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Rediff.com  » News » Delhi HC fines media houses who revealed Kathua rape victim's name

Delhi HC fines media houses who revealed Kathua rape victim's name

Last updated on: April 18, 2018 20:00 IST

Advocates representing the media houses told the court that the mistake of disclosing the name and showing photograph of the victim was due to their ignorance of the law. 

 

IMAGE: People participate in a candle light vigit to protest over government's alleged 'inaction' in Kathua and Unnao rape cases, at Chandkheda in Ahmedabad. Photograph: Santosh Hirlekar/PTI Photo

The Delhi high court on Wednesday directed 12 media houses to pay a compensation of Rs 10 lakh each for revealing the identity of the eight-year-old Kathua rape victim in Jammu and Kashmir.

The court also indicated that it may enhance the amount that has to be deposited by the media houses in the Jammu and Kashmir Victim Compensation Fund, which have apologised for revealing the details of the victim.

 

It asked them to file separate affidavits explaining their conduct in three days and directed that the compensation amount of Rs 10 lakh each should be deposited with the registrar general of the high court within a week.

The money would be transferred to the Jammu and Kashmir legal service authority’s account to be used for the Jammu and Kashmir’s victim compensation fund.

The court, which had initially suggested imposition of Rs 25 lakh cost on each of the concerned media house, later said for the time being, they should deposit Rs 10 lakh each.

Of the 12 media houses which were issued notices by the court, nine made their appearance through their counsel today.

At the outset, a bench of Acting Chief Justice Gita Mittal and Justice C Hari Shankar said it would like to see the editors of the media houses to be present in the court as “some line has to be drawn”.

The bench said the repercussions of revealing the identity of a rape victim have to be faced by the entire family who also suffer ostracisation from the society.

Advocates representing the media houses told the court that the mistake of disclosing the name and showing photograph of the victim was due to their ignorance of the law. They said there was misconception that they could name her as she was dead and it will facilitate the prosecution of the accused.

The bench also directed that wide and continuous publicity be given to the statutory provisions of the law regarding the privacy of victims of sexual offences and punishment for revealing their identities.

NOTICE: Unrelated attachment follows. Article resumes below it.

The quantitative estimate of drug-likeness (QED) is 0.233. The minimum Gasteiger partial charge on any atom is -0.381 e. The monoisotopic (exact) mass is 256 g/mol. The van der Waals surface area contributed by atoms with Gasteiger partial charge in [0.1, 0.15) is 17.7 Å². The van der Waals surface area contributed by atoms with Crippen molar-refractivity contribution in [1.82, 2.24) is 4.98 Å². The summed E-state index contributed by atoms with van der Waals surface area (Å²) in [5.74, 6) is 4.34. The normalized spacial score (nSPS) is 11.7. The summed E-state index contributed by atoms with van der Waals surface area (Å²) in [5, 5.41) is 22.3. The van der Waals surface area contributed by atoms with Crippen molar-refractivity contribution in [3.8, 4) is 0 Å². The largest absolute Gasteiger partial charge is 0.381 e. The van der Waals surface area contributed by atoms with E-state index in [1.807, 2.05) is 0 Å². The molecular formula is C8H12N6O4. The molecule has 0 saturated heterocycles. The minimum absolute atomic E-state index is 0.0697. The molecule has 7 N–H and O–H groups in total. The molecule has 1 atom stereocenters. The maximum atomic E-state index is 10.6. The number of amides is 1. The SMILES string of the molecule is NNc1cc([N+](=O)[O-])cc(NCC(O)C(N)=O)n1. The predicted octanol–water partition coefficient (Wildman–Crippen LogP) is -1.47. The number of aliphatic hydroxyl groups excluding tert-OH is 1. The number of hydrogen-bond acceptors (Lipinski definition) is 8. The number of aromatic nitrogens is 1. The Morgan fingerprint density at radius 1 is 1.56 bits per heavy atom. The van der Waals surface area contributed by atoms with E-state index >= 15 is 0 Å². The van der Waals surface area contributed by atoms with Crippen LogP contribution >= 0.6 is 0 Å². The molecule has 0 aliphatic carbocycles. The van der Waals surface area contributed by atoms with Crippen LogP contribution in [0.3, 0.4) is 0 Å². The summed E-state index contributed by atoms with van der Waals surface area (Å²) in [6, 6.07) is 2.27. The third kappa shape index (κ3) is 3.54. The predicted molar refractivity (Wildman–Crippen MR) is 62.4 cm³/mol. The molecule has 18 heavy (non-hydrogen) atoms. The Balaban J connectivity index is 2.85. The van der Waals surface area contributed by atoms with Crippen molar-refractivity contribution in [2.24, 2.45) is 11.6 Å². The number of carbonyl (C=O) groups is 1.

While Section 23 of the Protection of Children from Sexual Offences Act lays down the procedure for the media to report cases of sexual offences against child victims, Section 228A of the Indian Penal Code (IPC) deals with disclosure of identity of victims of such offences. The penal law provides for jail term of two years with a fine.

On April 13, the high court issued notices to 12 media houses for disclosing the identity of an eight-year-old girl who was gang-raped and killed in Jammu and Kashmir’s Kathua district.
In its news reports connected with the case, The Press Trust of India has not disclosed the name or put out a photograph of the victim.

When senior advocate Sudhir Nandrajog, representing one of the media houses, said the name and photographs of the victim were already in public domain in Kashmir since January, the bench said this does not mean that the media also has to show it.

“You are showing the child’s photograph on the background on TV channels and inciting anger against the accused. The POCSO Act is very clear that if the child dies, even the parents cannot give consent to reveal her identity. The family suffers from long term repercussions and is ostracised from the society,” it said.

“The problem arises if there are others girls in the family. It does not matter whether you are 8-year-old or 98-year-old, people will question you, why you were wearing this and why you were out,” the bench said, adding “we have to set our own limits” on freedom of expression.

Asking which media house had published the two provisions of the law the day after the court’s April 12 order, it said if wide publicity had been given to these laws, the social media would also have stopped revealing the victim’s details.

“Doesn’t the public have a right to know this? When the nation wants to know everything else, doesn’t the nation want to know this also,” it said.

Observing that such conduct by the media was happening in other such cases as well, it said even the worst criminal has a right to fair trial and the kind of influence which media has, injustice is done to the trial court also.

Advocate Anuradha Dutt, appearing for a news channel, said there was no justification for what they have done and they were at a fault. “There was some confusion. I hang my head in shame. We have stopped it,” she said.

The advocates said the media houses will be willing to pay the compensation to enable some help to the victims of sexual violence and their families.

The court had earlier prohibited them “from effecting any publication including the name, address, photograph, family details, school details, neighbourhood or any other particulars which may have an effect of leading to the disclosure of the identity of the child victim”.

The eight-year-old from a minority nomadic community had disappeared from near her home in a village near Kathua in Jammu region on January 10. Her body was found in the same area a week later.

The state police’s Crime Branch, which probed the case, filed the main charge sheet against seven persons and a separate charge sheet against a juvenile in a court in Kathua district last week. The charge sheet revealed chilling details about how the girl was allegedly kidnapped, drugged and raped inside a place of worship before being killed. 

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